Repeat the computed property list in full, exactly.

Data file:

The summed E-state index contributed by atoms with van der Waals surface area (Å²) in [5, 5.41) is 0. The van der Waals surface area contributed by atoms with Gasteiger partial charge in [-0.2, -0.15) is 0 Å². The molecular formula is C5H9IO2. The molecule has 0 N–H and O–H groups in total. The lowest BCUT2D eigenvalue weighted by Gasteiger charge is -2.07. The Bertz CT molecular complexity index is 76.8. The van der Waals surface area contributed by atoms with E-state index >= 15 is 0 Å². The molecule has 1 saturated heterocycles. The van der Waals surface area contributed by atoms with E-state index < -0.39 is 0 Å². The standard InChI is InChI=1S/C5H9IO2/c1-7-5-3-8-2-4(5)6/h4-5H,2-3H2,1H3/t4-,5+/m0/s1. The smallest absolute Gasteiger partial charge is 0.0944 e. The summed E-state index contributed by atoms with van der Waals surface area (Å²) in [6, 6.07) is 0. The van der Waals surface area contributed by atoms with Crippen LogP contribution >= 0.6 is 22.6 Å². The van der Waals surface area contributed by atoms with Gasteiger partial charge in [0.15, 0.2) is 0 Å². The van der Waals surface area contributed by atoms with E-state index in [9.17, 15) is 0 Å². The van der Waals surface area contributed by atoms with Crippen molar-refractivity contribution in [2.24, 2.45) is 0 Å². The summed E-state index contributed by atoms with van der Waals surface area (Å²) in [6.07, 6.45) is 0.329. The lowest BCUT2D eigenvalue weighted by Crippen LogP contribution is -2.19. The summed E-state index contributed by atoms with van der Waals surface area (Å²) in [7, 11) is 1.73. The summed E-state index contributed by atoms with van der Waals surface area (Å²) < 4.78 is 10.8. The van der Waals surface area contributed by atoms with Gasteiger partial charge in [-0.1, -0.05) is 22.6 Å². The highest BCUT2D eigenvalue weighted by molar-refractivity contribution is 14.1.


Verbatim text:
The summed E-state index contributed by atoms with van der Waals surface area (Å²) in [5, 5.41) is 0. The van der Waals surface area contributed by atoms with Gasteiger partial charge in [-0.2, -0.15) is 0 Å². The molecular formula is C5H9IO2. The molecule has 0 N–H and O–H groups in total. The lowest BCUT2D eigenvalue weighted by Gasteiger charge is -2.07. The Bertz CT molecular complexity index is 76.8. The van der Waals surface area contributed by atoms with E-state index >= 15 is 0 Å². The molecule has 1 saturated heterocycles. The van der Waals surface area contributed by atoms with E-state index < -0.39 is 0 Å². The standard InChI is InChI=1S/C5H9IO2/c1-7-5-3-8-2-4(5)6/h4-5H,2-3H2,1H3/t4-,5+/m0/s1. The smallest absolute Gasteiger partial charge is 0.0944 e. The summed E-state index contributed by atoms with van der Waals surface area (Å²) in [6, 6.07) is 0. The van der Waals surface area contributed by atoms with Crippen LogP contribution >= 0.6 is 22.6 Å². The van der Waals surface area contributed by atoms with Gasteiger partial charge in [0.15, 0.2) is 0 Å². The van der Waals surface area contributed by atoms with E-state index in [9.17, 15) is 0 Å². The van der Waals surface area contributed by atoms with Crippen molar-refractivity contribution in [2.24, 2.45) is 0 Å². The summed E-state index contributed by atoms with van der Waals surface area (Å²) in [6.07, 6.45) is 0.329. The lowest BCUT2D eigenvalue weighted by Crippen LogP contribution is -2.19. The summed E-state index contributed by atoms with van der Waals surface area (Å²) in [7, 11) is 1.73. The summed E-state index contributed by atoms with van der Waals surface area (Å²) < 4.78 is 10.8. The van der Waals surface area contributed by atoms with Gasteiger partial charge in [-0.1, -0.05) is 22.6 Å². The highest BCUT2D eigenvalue weighted by molar-refractivity contribution is 14.1.